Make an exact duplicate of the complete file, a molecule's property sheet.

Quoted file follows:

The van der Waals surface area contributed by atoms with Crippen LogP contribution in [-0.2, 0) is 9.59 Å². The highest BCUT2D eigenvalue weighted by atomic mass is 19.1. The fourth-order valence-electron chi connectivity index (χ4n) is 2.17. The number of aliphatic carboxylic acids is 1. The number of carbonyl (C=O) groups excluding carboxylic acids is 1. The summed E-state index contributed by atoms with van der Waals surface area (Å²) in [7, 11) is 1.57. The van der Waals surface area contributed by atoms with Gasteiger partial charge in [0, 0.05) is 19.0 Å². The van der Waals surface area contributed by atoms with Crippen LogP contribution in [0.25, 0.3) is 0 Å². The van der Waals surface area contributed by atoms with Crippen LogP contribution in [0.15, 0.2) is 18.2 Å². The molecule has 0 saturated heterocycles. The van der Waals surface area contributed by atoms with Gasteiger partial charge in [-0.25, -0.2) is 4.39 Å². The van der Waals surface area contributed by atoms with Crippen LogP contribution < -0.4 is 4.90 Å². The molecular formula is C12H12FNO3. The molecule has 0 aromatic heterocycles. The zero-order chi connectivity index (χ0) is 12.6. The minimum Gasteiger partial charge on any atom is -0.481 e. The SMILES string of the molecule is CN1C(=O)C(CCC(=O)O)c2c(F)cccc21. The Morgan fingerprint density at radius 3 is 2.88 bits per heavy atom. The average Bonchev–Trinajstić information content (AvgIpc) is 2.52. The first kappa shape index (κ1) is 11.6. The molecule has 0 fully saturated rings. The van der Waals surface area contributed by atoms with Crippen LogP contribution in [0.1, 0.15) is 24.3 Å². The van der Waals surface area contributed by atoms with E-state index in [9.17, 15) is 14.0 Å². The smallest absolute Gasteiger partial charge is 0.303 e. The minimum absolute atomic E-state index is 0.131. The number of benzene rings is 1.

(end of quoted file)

The van der Waals surface area contributed by atoms with Crippen LogP contribution in [-0.2, 0) is 9.59 Å². The highest BCUT2D eigenvalue weighted by atomic mass is 19.1. The fourth-order valence-electron chi connectivity index (χ4n) is 2.17. The number of aliphatic carboxylic acids is 1. The number of carbonyl (C=O) groups excluding carboxylic acids is 1. The summed E-state index contributed by atoms with van der Waals surface area (Å²) in [7, 11) is 1.57. The van der Waals surface area contributed by atoms with Gasteiger partial charge in [0, 0.05) is 19.0 Å². The van der Waals surface area contributed by atoms with Crippen LogP contribution in [0.25, 0.3) is 0 Å². The van der Waals surface area contributed by atoms with Crippen LogP contribution in [0.15, 0.2) is 18.2 Å². The molecule has 0 saturated heterocycles. The van der Waals surface area contributed by atoms with Gasteiger partial charge in [-0.25, -0.2) is 4.39 Å². The van der Waals surface area contributed by atoms with Crippen LogP contribution < -0.4 is 4.90 Å². The molecular formula is C12H12FNO3. The molecule has 0 aromatic heterocycles. The zero-order chi connectivity index (χ0) is 12.6. The minimum Gasteiger partial charge on any atom is -0.481 e. The SMILES string of the molecule is CN1C(=O)C(CCC(=O)O)c2c(F)cccc21. The Morgan fingerprint density at radius 3 is 2.88 bits per heavy atom. The average Bonchev–Trinajstić information content (AvgIpc) is 2.52. The first kappa shape index (κ1) is 11.6. The molecule has 0 fully saturated rings. The van der Waals surface area contributed by atoms with Crippen LogP contribution in [0.1, 0.15) is 24.3 Å². The van der Waals surface area contributed by atoms with E-state index in [9.17, 15) is 14.0 Å². The smallest absolute Gasteiger partial charge is 0.303 e. The minimum absolute atomic E-state index is 0.131. The number of benzene rings is 1.